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Managing Acquisitions During and After a System Crash

Coordinator/Presenter:
Judith Cerqua, State Library of Ohio


This near-standing-room-only session outlined events leading to a 1996 system crash and how orders, serials, claims, and invoices were handled during the prolonged downtime plus clean-up efforts afterwards.

In addition to the session material included in the IUG conference notebook, Ms. Cerqua also provided a handout providing background information on the State Library of Ohio along with several examples pertaining to procedures implemented during and after the system crash.

An equipment malfunction (a disk failure) occurred October 2, 1996. Because of problems with the backup tapes and reindexing, the system was offline until October 30 for staff functions and November 4 for the OPAC. When the crash occurred, $50,000 of federal grant money had just been encumbered, and orders had to be received and paid for very quickly. The highest priority was to keep materials moving.

Because of problems with a corrupted backup, reindexing was necessary. Approximately 2% of the database was corrupted, and all acquisitions data from September 21, 1996 to October 2, 1996 was missing. Orders, check-in records, payment records, routing slips were all gone and could not be recovered. Innovative was contacted, as were acquisitions vendors to alert them of the situation. Baker & Taylor’s B&T Link program was implemented as a backup ordering system. Because the State Library is an OhioLINK member, the collection was mirrored and staff could see the collection to confirm titles and locations.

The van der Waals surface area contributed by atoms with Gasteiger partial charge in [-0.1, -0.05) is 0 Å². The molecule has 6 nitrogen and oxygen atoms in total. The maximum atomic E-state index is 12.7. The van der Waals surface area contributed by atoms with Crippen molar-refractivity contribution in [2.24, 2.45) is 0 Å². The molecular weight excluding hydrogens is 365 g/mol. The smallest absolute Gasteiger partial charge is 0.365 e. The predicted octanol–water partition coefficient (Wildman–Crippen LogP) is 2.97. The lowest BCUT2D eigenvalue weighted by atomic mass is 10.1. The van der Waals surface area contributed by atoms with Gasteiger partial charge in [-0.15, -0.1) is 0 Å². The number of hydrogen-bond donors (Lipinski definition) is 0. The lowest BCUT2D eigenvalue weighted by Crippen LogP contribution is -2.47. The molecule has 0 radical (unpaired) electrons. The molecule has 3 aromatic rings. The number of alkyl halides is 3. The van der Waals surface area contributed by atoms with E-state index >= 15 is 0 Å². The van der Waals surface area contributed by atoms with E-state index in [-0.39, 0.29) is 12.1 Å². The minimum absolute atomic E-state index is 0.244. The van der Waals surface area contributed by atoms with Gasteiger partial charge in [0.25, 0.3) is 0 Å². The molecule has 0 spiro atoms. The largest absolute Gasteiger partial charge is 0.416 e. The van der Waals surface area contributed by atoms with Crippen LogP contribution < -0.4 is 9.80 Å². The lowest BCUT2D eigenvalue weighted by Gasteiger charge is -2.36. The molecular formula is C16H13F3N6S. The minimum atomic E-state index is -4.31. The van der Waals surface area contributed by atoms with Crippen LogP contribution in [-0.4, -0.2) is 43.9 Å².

In assessing the situation, the following points were key to survival. Staff skill levels had to be identified, with untapped skills utililzed in the short term. Internal and external customers had to be contacted and apprised of the problem. Work-arounds for key processes were set up (serials, firm orders, receiving, invoices/financial, fiscal). Priorities for each point were established. Spreadsheets and vendor order confirmation reports were used to track orders.

Innovative reindexed the database and the record reload took one week. All stray orders, check-ins, and items were moved to dummy records. When requested, Innovative created more dummy records and moved order records around. About 350 stray order records were attached to four bibliographic records. All serials data had to be rekeyed.

After the disaster, backup procedures were changed significantly. It was learned that the disk crash was caused by a tape load failure spurred by an error message being ignored during the backup procedure. As a result, a tape broke, overheated the unit, and shut down the system. The responsibility for backups was changed. Full backups are now done twice a week, and tapes are refreshed more often. One month of backup tapes is kept in storage, with one week’s tapes kept on site. Daily backups are also done. E-mail confirmations of orders now go to a non-INNOPAC address. A log is kept of all system glitches, burps, etc., no matter how insignificant they may seem at the time.

Costs associated with the crash included overtime (about 60 hours) and lost records (order, bib, serial, etc.). In assessing the intangibles of the disaster, it was noted that there was a loss of confidence in the database, and more worry given to little glitches that might occur with the system. The Library staff is now more aggressive when dealing with Automation staff in resolving problems.


Recorded by: David Bartley, Dallas County Community College District

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